Monthly Archives: February 2011

Random Forest Verbal Autopsy Debut

I just got back from a very fun conference, which was the culmination of some very hard work, all on the Verbal Autopsy (which I’ve mentioned often here in the past).

In the end, we managed to produce machine learning methods that rival the ability of physicians. Forget Jeopardy, this is a meaningful victory for computers. Now Verbal Autopsy can scale up without pulling human doctors away from their work.

Oh, and the conference was in Bali, Indonesia. Yay global health!

I do have a Machine Learning question that has come out of this work, maybe one of you can help me. The thing that makes VA most different from the machine learning applications I have seen in the past is the large set of values the labels can take. For neonatal deaths, for which the set is smallest, we were hoping to make predictions out of 11 different causes, and we ended up thinking that maybe 5 causes is the most we could do. For adult deaths, we had 55 causes on our initial list. There are two standard approaches that I know for converting binary classifiers to multiclass classifiers, and I tried both. Random Forest can produce multiclass predictions directly, and I tried this, too. But the biggest single improvement to all of the methods I tried came from a post-processing step that I have not seen in the literature, and I hope someone can tell me what it is called, or at least what it reminds them of.

For any method that produces a score for each cause, what we ended up doing is generating a big table with scores for a collection of deaths (one row for each death) for all the causes on our cause list (one column for each cause). Then we calculated the rank of the scores down each column, i.e. was it the largest score seen for this cause in the dataset, second largest, etc., and then to predict the cause of a particular death, we looked across the row corresponding to that death and found the column with the best rank. This can be interpreted as a non-parametric transformation from scores into probabilities, but saying it that way doesn’t make it any clearer why it is a good idea. It is a good idea, though! I have verified that empirically.

So what have we been doing here?


Filed under TCS

Introducing the H-RAM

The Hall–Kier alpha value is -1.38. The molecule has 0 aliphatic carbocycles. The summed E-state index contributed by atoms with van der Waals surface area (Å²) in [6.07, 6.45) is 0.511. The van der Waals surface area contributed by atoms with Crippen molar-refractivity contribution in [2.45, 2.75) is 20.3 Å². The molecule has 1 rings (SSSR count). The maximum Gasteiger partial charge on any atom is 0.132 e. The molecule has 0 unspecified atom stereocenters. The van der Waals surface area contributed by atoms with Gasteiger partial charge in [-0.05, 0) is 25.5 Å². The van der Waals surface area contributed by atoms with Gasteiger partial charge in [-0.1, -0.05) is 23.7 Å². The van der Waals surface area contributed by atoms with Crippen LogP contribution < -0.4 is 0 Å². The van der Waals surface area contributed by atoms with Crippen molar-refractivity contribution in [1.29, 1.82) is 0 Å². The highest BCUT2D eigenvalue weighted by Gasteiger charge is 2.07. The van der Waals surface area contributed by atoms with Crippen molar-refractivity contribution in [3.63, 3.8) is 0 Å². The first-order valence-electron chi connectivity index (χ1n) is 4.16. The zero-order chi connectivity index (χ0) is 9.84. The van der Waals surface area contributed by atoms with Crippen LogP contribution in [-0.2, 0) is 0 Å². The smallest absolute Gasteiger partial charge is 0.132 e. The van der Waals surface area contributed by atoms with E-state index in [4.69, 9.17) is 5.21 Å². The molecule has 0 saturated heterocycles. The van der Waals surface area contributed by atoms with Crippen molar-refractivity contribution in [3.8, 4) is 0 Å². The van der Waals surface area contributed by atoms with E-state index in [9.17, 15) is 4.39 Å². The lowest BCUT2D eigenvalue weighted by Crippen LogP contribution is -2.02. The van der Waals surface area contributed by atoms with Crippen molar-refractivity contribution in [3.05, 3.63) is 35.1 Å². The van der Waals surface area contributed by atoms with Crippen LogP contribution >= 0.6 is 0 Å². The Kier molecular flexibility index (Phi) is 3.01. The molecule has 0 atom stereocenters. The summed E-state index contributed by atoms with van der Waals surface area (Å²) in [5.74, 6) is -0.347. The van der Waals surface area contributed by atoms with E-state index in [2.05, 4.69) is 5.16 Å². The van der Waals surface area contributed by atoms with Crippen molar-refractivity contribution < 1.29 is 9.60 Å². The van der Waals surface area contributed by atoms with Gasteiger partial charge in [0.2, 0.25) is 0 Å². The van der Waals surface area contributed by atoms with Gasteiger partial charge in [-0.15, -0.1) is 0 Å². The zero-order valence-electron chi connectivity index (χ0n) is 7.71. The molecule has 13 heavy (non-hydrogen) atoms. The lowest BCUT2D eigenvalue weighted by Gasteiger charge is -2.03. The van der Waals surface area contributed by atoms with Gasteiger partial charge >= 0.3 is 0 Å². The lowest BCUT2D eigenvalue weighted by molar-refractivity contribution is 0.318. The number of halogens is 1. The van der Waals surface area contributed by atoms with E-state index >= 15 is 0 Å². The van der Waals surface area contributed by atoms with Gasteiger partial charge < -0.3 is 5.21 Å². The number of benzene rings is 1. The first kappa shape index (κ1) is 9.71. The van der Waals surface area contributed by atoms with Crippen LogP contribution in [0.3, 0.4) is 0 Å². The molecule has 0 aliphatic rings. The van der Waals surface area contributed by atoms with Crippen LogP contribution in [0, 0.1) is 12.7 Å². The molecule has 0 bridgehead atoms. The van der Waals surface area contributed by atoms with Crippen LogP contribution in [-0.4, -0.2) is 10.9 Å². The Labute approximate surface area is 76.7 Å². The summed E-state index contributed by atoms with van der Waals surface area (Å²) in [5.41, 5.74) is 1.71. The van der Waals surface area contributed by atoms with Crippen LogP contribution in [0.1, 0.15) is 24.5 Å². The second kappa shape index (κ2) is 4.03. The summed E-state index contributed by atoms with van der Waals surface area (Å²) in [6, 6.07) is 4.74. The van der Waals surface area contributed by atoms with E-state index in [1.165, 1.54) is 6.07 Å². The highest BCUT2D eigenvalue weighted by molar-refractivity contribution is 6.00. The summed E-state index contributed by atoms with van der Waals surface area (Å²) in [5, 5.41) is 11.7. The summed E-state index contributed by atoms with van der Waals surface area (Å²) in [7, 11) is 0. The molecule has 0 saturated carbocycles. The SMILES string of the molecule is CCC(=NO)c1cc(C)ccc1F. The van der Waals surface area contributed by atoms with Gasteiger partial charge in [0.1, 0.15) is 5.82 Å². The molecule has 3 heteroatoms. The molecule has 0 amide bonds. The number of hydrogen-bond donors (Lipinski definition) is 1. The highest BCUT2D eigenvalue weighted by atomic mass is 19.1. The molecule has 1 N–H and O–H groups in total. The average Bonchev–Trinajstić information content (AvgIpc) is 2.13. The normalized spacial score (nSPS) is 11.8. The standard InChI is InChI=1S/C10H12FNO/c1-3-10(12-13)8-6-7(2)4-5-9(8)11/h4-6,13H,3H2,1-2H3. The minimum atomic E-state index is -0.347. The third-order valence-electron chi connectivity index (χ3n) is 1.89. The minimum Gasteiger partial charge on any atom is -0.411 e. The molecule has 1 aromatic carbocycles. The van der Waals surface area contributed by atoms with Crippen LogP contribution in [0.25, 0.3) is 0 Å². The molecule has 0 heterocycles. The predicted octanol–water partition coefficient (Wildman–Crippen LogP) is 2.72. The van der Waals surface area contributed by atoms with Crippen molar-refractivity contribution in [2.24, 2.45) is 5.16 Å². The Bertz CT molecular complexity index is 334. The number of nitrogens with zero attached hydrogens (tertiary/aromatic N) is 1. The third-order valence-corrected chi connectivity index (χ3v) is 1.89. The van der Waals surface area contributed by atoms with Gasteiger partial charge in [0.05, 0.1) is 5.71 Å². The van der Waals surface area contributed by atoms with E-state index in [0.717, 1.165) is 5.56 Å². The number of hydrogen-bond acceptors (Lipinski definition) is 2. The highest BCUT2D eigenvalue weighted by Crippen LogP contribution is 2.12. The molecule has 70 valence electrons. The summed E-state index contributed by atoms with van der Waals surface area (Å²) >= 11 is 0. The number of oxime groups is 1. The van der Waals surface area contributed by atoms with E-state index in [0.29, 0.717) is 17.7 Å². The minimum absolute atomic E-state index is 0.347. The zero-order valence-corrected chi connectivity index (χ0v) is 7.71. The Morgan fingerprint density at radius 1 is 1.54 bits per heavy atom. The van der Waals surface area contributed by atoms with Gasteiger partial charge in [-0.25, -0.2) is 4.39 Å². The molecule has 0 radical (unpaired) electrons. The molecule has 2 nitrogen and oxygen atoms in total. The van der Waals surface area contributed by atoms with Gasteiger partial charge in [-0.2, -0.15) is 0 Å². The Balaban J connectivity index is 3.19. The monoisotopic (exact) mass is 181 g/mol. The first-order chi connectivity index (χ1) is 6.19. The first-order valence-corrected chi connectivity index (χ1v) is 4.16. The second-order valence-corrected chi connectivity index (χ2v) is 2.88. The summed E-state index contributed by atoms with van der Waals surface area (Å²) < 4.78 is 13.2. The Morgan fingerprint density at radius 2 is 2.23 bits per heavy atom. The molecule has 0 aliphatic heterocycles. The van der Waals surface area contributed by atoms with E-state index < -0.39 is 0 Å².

I haven’t had time to say much recently, due to some travel for work, but I did have a chance to prototype the Hit-and-Run/Adaptive Metropolis approach to MCMC that I mentioned in my last post.  Was that really three weeks ago?  How time flies.

Anyway, thanks to the tip Aram pointed out in the comments, Hit-and-Run can take steps in the correct direction without explicitly computing an approximation of the covariance matrix, just by taking a randomly weighted sum of random points.  It’s nearly magic, although Aram says that it actually makes plenty of sense. The code for this “H-RAM” looks pretty similar to my original Hit-and-Run step method, and it’s short enough that I’ll just show it to you:

class HRAM(Gibbs):
    def __init__(self, stochastic, proposal_sd=None, verbose=None):
        Metropolis.__init__(self, stochastic, proposal_sd=proposal_sd,
                            verbose=verbose, tally=False)
        self.proposal_tau = self.proposal_sd**-2.
        self.n = 0
        self.N = 11
        self.value = rnormal(self.stochastic.value, self.proposal_tau, size=tuple([self.N] + list(self.stochastic.value.shape)))

    def step(self):
        x0 = self.value[self.n]
        u = rnormal(zeros(self.N), 1.)
        dx = dot(u, self.value)

        self.stochastic.value = x0
        logp = [self.logp_plus_loglike]
        x_prime = [x0]

        for direction in [-1, 1]:
            for i in xrange(25):
                delta = direction*exp(.1*i)*dx
                    self.stochastic.value = x0 + delta
                    x_prime.append(x0 + delta)
                except ZeroProbability:
                    self.stochastic.value = x0

        i = rcategorical(exp(array(logp) - flib.logsum(logp)))
        self.value[self.n] = x_prime[i]
        self.stochastic.value = x_prime[i]

        if i == 0:
            self.rejected += 1
            self.accepted += 1

        self.n += 1
        if self.n == self.N:
            self.n = 0

Compare the results to the plain old Hit-and-Run step method:


Filed under MCMC